Stop all the holiday arguments in their tracks with one simple trick: Play Wait Wait Don't Tell Me too loudly for anyone to hear anyone opine.
Original High School Musical Tackles Bullying, Other Issues
Many high school musicals sound a lot like...well, the movie "High School Musical," but not at Arcadia High School.
For the second straight year, students are putting on an entirely original production. It is called "Shattered," and it tells the story of a new girl in town, who is having trouble with friends, boys and bullies. The show is about how the kids treat each other and the roles parents and society play in that. Theater students wrote the script, and students in the Contemporary Music and Sound program wrote the songs.
"I think that last year, there was always this sort of lingering thought in the back of your head of, 'Can you actually pull this off at a high school and have it be credible and not just be an educational experiment?’" said Richard Maxwell.
Maxwell runs the music program at Arcadia. He, along with acting teacher Richard Fairchild, came up with the theme of this year’s show, bullying, right at the start of the school year, but it was a group of around a dozen student writers who came up with the story. They took about a month to write the script and started auditioning actors in October. Junior Thomas Steward is one of the writers.
"Being in high school and other parts of school, everybody gets bullied, and it’s something really relatable that is easy for teens to write about," said Steward.
There were students who helped write the script who are also acting in the show. Senior Emma Coles plays Jennifer, the new girl. Coles describes her character as someone who is trying to figure out who she is and struggling with bullying along the way. She likes having a hand in creating the show.
"You know all the backstories that didn’t get into the final script, so you know every thought that went through all of the writers, and you can really get a true sense of the character," Coles said.
The characters include students, parents and grandparents, all played by Arcadia High students. Freshman Camryn Lizik helped write the script. She said it is the first time she had ever done anything theater-related. So, was it tough to write about something that hits so close to home for so many high schoolers?
"It was difficult as in writing from my own point of view, but it’s something that I see all the time and I see every day," explained Lizik. "So, in that aspect, no, it wasn’t, because it’s very realistic to what actually happens."
Fairchild said many elements of the show came from the students, an absentee parent, how kids are bullied, a parent with a controlling boyfriend. That realism, by the way, is kind of a new development. Last year’s original show was about aliens invading the school. Fairchild said the students take a lot of pride in their production.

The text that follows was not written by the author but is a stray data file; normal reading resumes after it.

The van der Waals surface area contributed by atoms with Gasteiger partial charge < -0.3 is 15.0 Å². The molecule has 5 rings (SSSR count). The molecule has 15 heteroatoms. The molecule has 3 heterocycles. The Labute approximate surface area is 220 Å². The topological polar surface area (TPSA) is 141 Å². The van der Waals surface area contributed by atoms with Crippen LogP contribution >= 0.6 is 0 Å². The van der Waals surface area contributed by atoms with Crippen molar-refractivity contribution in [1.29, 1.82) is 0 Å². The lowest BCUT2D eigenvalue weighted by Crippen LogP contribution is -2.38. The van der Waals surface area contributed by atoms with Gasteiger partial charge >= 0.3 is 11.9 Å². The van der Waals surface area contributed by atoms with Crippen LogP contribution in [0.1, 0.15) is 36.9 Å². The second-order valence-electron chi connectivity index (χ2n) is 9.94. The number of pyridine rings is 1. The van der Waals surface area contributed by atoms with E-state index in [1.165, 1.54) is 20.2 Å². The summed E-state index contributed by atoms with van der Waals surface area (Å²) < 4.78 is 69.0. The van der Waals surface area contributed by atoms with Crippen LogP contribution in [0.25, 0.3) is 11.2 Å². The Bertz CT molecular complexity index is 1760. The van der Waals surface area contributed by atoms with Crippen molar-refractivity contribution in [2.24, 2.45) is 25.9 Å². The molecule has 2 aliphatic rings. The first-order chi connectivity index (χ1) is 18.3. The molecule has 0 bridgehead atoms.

"In a fun way, they’re very emotionally attached to it, they want to see their work done right, and they have a huge buy-in to what they’re doing. The script this time, they were so much more invested in, I think because with the subject matter, making sure it came out just right and it told these stories just right and trying to represent themselves in a lot of those stories," said Fairchild.
That applies to the music, as well. Some of the songs were written specifically for the show, but students also submitted ones they had already written. Junior Jade Lara has played drums in both original shows. She submitted her song, “Favorite Things” for Shattered, and it closes this year’s performance.
"Just personally, I started writing around 7th grade or so, just for funsies, I guess, but it’s cool that now they’re being put to huge-scale things, at least for the most part, and not just staying in a notebook," said Lara.
Some of the other writers and actors said they like being able to play a role in shaping their characters, making them more real. Maxwell said some of his students started asking him about this show as soon as the last one ended, and with due respect to "Grease," "The Music Man," "West Side Story" and any of the other traditional musicals high schools put on, Maxwell would like to make an original production an annual thing.
"It’s not to say that we don’t want to do the quote normal, published musical again. I don’t see anything wrong with that, there’s great value in that, educationally and artistically and musically and everything else, but I also think that this is an experience that they can’t get anywhere else," said Maxwell.
The musical, Shattered, made its debut Thursday night. There are more performances scheduled for Friday night and Saturday.